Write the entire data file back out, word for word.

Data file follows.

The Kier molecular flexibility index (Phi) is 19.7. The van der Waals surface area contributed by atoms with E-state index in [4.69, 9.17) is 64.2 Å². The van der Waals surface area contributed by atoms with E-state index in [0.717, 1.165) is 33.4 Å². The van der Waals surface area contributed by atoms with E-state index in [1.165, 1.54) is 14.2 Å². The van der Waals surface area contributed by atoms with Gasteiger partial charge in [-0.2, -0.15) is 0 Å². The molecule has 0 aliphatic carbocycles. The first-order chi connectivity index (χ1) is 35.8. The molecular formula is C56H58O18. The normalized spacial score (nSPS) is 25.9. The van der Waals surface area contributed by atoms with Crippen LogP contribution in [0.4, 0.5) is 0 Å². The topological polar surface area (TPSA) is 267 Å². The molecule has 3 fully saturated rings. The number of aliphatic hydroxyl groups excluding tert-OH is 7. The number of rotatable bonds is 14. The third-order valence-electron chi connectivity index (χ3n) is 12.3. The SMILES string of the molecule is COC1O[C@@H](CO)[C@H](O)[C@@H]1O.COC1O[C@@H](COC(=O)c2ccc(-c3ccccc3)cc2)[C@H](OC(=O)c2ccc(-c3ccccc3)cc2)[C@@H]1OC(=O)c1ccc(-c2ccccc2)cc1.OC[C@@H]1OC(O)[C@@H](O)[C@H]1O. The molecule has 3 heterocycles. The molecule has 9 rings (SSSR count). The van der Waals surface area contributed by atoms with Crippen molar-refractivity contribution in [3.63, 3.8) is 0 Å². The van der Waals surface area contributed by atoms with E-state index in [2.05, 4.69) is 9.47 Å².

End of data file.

The Kier molecular flexibility index (Phi) is 19.7. The van der Waals surface area contributed by atoms with E-state index in [4.69, 9.17) is 64.2 Å². The van der Waals surface area contributed by atoms with E-state index in [0.717, 1.165) is 33.4 Å². The van der Waals surface area contributed by atoms with E-state index in [1.165, 1.54) is 14.2 Å². The van der Waals surface area contributed by atoms with Gasteiger partial charge in [-0.2, -0.15) is 0 Å². The molecule has 0 aliphatic carbocycles. The first-order chi connectivity index (χ1) is 35.8. The molecular formula is C56H58O18. The normalized spacial score (nSPS) is 25.9. The van der Waals surface area contributed by atoms with Crippen LogP contribution in [0.4, 0.5) is 0 Å². The topological polar surface area (TPSA) is 267 Å². The molecule has 3 fully saturated rings. The number of aliphatic hydroxyl groups excluding tert-OH is 7. The number of rotatable bonds is 14. The third-order valence-electron chi connectivity index (χ3n) is 12.3. The SMILES string of the molecule is COC1O[C@@H](CO)[C@H](O)[C@@H]1O.COC1O[C@@H](COC(=O)c2ccc(-c3ccccc3)cc2)[C@H](OC(=O)c2ccc(-c3ccccc3)cc2)[C@@H]1OC(=O)c1ccc(-c2ccccc2)cc1.OC[C@@H]1OC(O)[C@@H](O)[C@H]1O. The molecule has 3 heterocycles. The molecule has 9 rings (SSSR count). The van der Waals surface area contributed by atoms with Crippen molar-refractivity contribution in [3.63, 3.8) is 0 Å². The van der Waals surface area contributed by atoms with E-state index in [2.05, 4.69) is 9.47 Å².